Despite such promising results, most research on the therapeutic effects of Hydrogen has been conducted in Asian countries. Molecular Hydrogen compensates for oxidative stress, which is one of the most crucial mechanisms harming human health. For this reason, Hydrogen is extraordinary; it has such unique antioxidant effects that specifically address the most damaging free radicals.
When free radicals reach excessively high levels, such as superoxide, peroxynitrites, or ionizing radiation, they can become hydroxyl radicals, which are damaging due to their high reactivity. However, other free radicals like nitric oxide (an essential free radical that causes vasodilation) are beneficial. There are superoxide radicals and other oxidants like Hydrogen peroxide that are crucial for health if found in correct concentrations and locations.
Cells require both oxidation and a reduction in oxidation for everything to function properly. When that balance is disrupted by excessive oxidation, oxidative stress occurs. And if insufficient oxidation is present, other serious problems may develop. In many cases, the damage is not caused by an excess of free radicals but rather by a dysregulation of the redox state (a chemical reaction in which one or more electrons are transferred between reactants, causing a change in their oxidation states).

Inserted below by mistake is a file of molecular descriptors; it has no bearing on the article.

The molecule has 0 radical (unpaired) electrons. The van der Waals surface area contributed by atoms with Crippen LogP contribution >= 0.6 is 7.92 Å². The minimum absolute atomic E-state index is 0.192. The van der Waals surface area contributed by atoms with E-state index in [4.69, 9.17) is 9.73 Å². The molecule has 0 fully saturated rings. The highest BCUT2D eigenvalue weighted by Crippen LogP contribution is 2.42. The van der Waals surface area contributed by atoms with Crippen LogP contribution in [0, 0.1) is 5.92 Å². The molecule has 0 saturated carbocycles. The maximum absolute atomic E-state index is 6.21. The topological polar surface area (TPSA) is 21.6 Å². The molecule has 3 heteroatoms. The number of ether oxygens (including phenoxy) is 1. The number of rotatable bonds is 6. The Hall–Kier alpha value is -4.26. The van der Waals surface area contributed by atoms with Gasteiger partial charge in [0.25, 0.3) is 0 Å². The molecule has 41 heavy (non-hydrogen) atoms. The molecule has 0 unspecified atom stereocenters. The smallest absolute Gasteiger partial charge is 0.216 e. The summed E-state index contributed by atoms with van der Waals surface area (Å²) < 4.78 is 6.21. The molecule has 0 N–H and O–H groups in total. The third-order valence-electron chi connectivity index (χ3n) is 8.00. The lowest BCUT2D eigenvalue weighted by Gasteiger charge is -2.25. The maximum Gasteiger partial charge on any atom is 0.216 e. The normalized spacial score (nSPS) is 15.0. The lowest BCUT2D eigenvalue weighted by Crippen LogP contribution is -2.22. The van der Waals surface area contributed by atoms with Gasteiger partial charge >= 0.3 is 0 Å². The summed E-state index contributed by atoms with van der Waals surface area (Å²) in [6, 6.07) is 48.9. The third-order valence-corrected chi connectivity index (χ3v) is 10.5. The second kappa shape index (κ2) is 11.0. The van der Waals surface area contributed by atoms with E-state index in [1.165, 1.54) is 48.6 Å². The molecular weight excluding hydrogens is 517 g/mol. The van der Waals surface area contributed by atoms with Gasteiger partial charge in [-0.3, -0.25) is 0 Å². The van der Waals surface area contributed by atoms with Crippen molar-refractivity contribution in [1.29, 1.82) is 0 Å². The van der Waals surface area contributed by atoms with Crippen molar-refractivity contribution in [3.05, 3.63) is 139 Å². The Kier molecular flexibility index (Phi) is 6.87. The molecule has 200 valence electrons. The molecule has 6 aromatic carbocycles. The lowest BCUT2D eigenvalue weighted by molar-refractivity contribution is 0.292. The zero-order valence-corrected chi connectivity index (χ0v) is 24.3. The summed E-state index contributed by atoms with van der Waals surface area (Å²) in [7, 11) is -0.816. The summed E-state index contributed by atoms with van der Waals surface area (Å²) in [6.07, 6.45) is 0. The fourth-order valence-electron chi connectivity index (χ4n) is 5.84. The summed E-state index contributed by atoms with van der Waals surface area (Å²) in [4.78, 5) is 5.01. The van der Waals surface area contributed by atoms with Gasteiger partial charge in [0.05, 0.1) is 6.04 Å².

While Hydrogen acts selectively, meaning it only reduces toxic radicals like the hydroxyl radical, most other antioxidants are not selective, and this can pose a problem. We need free radicals, and different studies have shown that one can suffer from both excessive oxidative stress and excessive reductive stress (or not having enough oxidative potential), not only in the same body or the same organ but even in the same cell. With too much oxidative stress in the cytosol, one cannot generate enough oxidative power in the endoplasmic reticulum.
Hydrogen helps to reverse everything back to homeostasis (a state of equilibrium among all the body’s systems needed for the body to function correctly) since although Hydrogen has antioxidant effects, its main action is improving the cells’ redox state. As a result, it produces numerous improvements, for example in the levels of superoxide dismutase and glutathione.